Edict, * A law ordained by the sovereign, by which he forbids or commands something it extends either to the whole country, or only to some particular provinces.

2. Edicts are somewhat similar to public proclamations. Their difference consists in this, that the former have authority and form of law in themselves, whereas the latter are at most, declarations of a law, before enacted by congress, or the legislature.

3. Among the Romans this word sometimes signified, a citation to appear before a judge. The edict of the emperors, also called constitutiones principum, were new laws which they made of their own motion, either to decide cases which they had foreseen, or to abolish or change some ancient laws. They were different from their rescripts or decrees. These edicts were the sources which contributed to the formation of the Gregorian, Hermogenian, Theodosian, and Justinian Codes. Vide Dig. 1, 4, 1, 1; Inst. 1, 2, 7; Code, 1, 1 Nov. 139.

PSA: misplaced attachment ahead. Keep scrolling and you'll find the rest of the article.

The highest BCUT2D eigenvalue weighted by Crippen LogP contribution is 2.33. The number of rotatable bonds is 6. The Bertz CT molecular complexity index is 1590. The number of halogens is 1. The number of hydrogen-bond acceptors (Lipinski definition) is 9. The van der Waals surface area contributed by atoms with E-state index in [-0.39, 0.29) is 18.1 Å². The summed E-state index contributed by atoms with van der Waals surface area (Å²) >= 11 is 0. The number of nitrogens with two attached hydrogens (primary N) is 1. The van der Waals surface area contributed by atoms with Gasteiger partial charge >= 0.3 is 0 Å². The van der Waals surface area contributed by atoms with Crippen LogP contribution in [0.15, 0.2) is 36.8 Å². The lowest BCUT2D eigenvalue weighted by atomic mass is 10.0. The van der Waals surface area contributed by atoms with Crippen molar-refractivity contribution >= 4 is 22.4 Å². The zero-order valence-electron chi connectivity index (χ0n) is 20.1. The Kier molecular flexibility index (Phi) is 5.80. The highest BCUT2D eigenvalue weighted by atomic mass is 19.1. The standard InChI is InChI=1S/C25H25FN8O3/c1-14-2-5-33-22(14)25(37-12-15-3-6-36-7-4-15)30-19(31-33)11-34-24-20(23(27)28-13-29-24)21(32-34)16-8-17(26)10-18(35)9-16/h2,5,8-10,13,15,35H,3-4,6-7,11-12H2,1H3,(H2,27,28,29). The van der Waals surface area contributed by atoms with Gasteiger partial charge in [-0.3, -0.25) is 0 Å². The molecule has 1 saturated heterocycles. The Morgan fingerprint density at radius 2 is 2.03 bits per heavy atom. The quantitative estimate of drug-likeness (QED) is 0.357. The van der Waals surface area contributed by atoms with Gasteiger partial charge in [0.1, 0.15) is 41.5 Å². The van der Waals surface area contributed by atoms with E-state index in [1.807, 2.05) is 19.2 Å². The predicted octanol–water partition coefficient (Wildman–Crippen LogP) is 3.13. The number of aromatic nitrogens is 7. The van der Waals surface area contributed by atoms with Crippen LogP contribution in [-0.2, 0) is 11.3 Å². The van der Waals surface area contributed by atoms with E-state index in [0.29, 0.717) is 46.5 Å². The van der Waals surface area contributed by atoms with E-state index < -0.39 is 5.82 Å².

* From Bouvier's Law Dictionary, 1856 Edition. Please see Bouvier's Legal Abbreviations & Abbreviated References for help with obscure nomenclature & references.

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